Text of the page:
5. An excess drawback of import charges in the sense of paragraph (i) would be deemed to exist where governments paid interest on any monies refunded under their drawback schemes, to the extent of the interest actually paid or payable.back to top
Annex IV: Calculation of the Total Ad Valorem Subsidization (Paragraph 1(A) of Article 6) (62)
1. Any calculation of the amount of a subsidy for the purpose of paragraph 1(a) of Article 6 shall be done in terms of the cost to the granting government.
2. Except as provided in paragraphs 3 through 5, in determining whether the overall rate of subsidization exceeds 5 per cent of the value of the product, the value of the product shall be calculated as the total value of the recipient firm's(63) sales in the most recent 12-month period, for which sales data is available, preceding the period in which the subsidy is granted.(64)
3. Where the subsidy is tied to the production or sale of a given product, the value of the product shall be calculated as the total value of the recipient firm's sales of that product in the most recent 12-month period, for which sales data is available, preceding the period in which the subsidy is granted.
4. Where the recipient firm is in a start-up situation, serious prejudice shall be deemed to exist if the overall rate of subsidization exceeds 15 per cent of the total funds invested. For purposes of this paragraph, a start-up period will not extend beyond the first year of production.(65)
5. Where the recipient firm is located in an inflationary economy country, the value of the product shall be calculated as the recipient firm's total sales (or sales of the relevant product, if the subsidy is tied) in the preceding calendar year indexed by the rate of inflation experienced in the 12 months preceding the month in which the subsidy is to be given.
6. In determining the overall rate of subsidization in a given year, subsidies given under different programmes and by different authorities in the territory of a Member shall be aggregated.
7. Subsidies granted prior to the date of entry into force of the WTO Agreement, the benefits of which are allocated to future production, shall be included in the overall rate of subsidization.
8. Subsidies which are non-actionable under relevant provisions of this Agreement shall not be included in the calculation of the amount of a subsidy for the purpose of paragraph 1(a) of Article 6.back to top
Annex V: Procedures For Developing Information Concerning Serious Prejudice
1. Every Member shall cooperate in the development of evidence to be examined by a panel in procedures under paragraphs 4 through 6 of Article 7. The parties to the dispute and any third-country Member concerned shall notify to the DSB, as soon as the provisions of paragraph 4 of Article 7 have been invoked, the organization responsible for administration of this provision within its territory and the procedures to be used to comply with requests for information.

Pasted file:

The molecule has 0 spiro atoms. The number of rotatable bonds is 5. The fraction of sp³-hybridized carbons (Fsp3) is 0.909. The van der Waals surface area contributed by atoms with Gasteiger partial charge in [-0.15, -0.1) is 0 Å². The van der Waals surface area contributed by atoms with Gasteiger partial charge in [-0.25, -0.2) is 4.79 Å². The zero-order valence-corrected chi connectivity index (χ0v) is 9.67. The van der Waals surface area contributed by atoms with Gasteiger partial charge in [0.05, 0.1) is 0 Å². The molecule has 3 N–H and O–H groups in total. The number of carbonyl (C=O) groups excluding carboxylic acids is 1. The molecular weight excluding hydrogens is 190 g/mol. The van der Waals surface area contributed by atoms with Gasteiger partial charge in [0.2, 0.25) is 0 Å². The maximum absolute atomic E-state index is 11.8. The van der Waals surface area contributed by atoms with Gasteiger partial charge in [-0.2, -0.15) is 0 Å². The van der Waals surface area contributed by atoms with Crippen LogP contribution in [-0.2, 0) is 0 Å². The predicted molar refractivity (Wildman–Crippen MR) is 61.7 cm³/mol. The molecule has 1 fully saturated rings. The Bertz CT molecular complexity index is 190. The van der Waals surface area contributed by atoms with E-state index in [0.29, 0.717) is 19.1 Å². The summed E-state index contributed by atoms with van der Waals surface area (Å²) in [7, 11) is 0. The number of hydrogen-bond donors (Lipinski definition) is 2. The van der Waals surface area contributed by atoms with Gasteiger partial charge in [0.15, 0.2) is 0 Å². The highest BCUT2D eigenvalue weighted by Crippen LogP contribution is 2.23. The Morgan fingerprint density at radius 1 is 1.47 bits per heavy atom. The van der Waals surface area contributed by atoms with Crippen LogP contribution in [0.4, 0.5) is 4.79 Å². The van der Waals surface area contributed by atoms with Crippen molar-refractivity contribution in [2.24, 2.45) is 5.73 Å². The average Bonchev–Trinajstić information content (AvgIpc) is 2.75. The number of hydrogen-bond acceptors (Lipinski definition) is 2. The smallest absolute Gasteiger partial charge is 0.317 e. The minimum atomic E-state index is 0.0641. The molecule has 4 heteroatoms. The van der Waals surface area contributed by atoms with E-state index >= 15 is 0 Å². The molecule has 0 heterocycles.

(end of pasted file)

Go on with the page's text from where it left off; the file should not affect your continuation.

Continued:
2. In cases where matters are referred to the DSB under paragraph 4 of Article 7, the DSB shall, upon request, initiate the procedure to obtain such information from the government of the subsidizing Member as necessary to establish the existence and amount of subsidization, the value of total sales of the subsidized firms, as well as information necessary to analyze the adverse effects caused by the subsidized product.(66) This process may include, where appropriate, presentation of questions to the government of the subsidizing Member and of the complaining Member to collect information, as well as to clarify and obtain elaboration of information available to the parties to a dispute through the notification procedures set forth in Part VII.(67)
3. In the case of effects in third-country markets, a party to a dispute may collect information, including through the use of questions to the government of the third-country Member, necessary to analyse adverse effects, which is not otherwise reasonably available from the complaining Member or the subsidizing Member. This requirement should be administered in such a way as not to impose an unreasonable burden on the third-country Member. In particular, such a Member is not expected to make a market or price analysis specially for that purpose. The information to be supplied is that which is already available or can be readily obtained by this Member (e.g. most recent statistics which have already been gathered by relevant statistical services but which have not yet been published, customs data concerning imports and declared values of the products concerned, etc.). However, if a party to a dispute undertakes a detailed market analysis at its own expense, the task of the person or firm conducting such an analysis shall be facilitated by the authorities of the third‑country Member and such a person or firm shall be given access to all information which is not normally maintained confidential by the government.